My Mixed Up Family

April 11, 2013

Mama Said There'd Be Days Like This

It started at 3:02 PM while I was at work helping a student fill out an online job application. My phone buzzed with the first after school text message from one of my children.  The elementary schools let out earlier than our secondary schools, so the last minutes of my teaching day are sometimes interrupted by text messages (and thank goodness for those or it would be land line phone calls!)

At an acceptable moment, I looked at the message to make sure it wasn't anything like a cry for help and saw,
Can I go home?

                                  No. You have band!

I don't want to go.

                                  You have to!

A few minutes later my phone received a call that I could not take, because I was at work! I declined the call with a message, "I am busy. I will call you back later." Then I finished the school day, worrying the whole time that my daughter was being totally defiant and walking around the neighborhood with friends instead of going to band. Last week she texted that she didn't feel good and didn't want to go. Is there some situation or peer at band that she's trying to avoid? Is she just suffering from spring fever and wanting to play outside instead of going to band? A million of those thoughts that only a mom can have sprang to mind. As soon as my students left, I called her back.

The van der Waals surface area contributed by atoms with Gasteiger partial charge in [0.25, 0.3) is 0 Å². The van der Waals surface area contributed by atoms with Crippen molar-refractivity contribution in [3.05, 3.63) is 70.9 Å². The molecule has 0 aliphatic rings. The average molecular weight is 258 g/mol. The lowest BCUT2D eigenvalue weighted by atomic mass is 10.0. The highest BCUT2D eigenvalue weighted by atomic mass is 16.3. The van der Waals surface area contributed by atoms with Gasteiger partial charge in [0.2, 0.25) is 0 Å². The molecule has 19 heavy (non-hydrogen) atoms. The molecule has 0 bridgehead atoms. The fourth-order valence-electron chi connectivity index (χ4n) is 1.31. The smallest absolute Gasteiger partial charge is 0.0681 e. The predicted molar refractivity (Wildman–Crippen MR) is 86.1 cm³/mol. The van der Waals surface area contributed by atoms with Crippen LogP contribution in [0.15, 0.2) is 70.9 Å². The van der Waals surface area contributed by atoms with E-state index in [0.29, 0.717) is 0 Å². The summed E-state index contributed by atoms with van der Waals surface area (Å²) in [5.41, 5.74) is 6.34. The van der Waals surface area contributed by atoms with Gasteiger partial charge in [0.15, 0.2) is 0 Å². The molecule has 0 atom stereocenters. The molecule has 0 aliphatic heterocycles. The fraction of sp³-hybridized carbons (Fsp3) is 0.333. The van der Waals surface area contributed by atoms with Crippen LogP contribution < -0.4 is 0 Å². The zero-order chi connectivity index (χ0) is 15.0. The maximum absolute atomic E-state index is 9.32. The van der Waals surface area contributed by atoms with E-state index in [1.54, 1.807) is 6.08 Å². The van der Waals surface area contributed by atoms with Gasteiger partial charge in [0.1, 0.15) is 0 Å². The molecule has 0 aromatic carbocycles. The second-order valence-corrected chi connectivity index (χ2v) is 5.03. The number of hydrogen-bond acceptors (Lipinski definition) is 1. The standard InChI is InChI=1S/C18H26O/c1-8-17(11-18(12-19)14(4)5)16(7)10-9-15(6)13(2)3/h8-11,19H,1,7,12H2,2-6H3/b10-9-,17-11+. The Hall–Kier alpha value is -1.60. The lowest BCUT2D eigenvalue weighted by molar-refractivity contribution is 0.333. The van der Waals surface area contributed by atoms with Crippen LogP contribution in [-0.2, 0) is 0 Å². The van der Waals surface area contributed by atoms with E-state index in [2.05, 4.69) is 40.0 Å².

She answered, "Hello?" 
"Hi. Where are you?"  
"I'm at BAND! Like you told me!! And you made me have to get up and leave class to answer my phone!!!" 

That's how it started. And it seemed like it would never end...

One night a week, our schedule is so packed that I feel like I live in my vehicle. We have to follow a carefully timed and planned routine--down to the minute--in order to get everyone fed and where they need to be on time. If we stray from the schedule--due to traffic, a need to use the bathroom, a slight hesitation--the whole house of cards falls and we are late. I'm telling you, I have this routine running like a well-oiled machine. But we can only get where we need to be on time only if everyone does what they are supposed to do. Do you think that can that happen in a house with 3 kids, aged 9-12? Of course not!

After the irritating conversation with my 11 year old, I go to get daughter #2 from her after school program. I see my 9 year old learning how to do a craft. She has not started the craft--it is being demonstrated. I say, "It's time to go, can you please go get your stuff?" and she refuses to acknowledge my existence. So I tap her on the shoulder, call her by name and repeat, "It is time to leave, can you please go get your stuff?" Again, no response. So I lean down and tell her, "If we don't leave now, you will not get to eat dinner." Do you know what she did? She picked up a bottle of glitter glue to make her craft project!!!! This part of the routine involves me picking her up, the two of us running to the grocery store for a quick to-go dinner, and then picking up my other daughter from band. Even one minute too long means we leave daughter #1 waiting (not always a good way to leave a kid with ADHD impulsivity) OR daughter #2 doesn't get to eat before dance class. So I say, "Which is more important: eating? or doing this craft?" and she kept on crafting. I just stood there, gritting my teeth, and telling her again, "We have to leave NOW." I wish she was still small enough to pick up and carry out!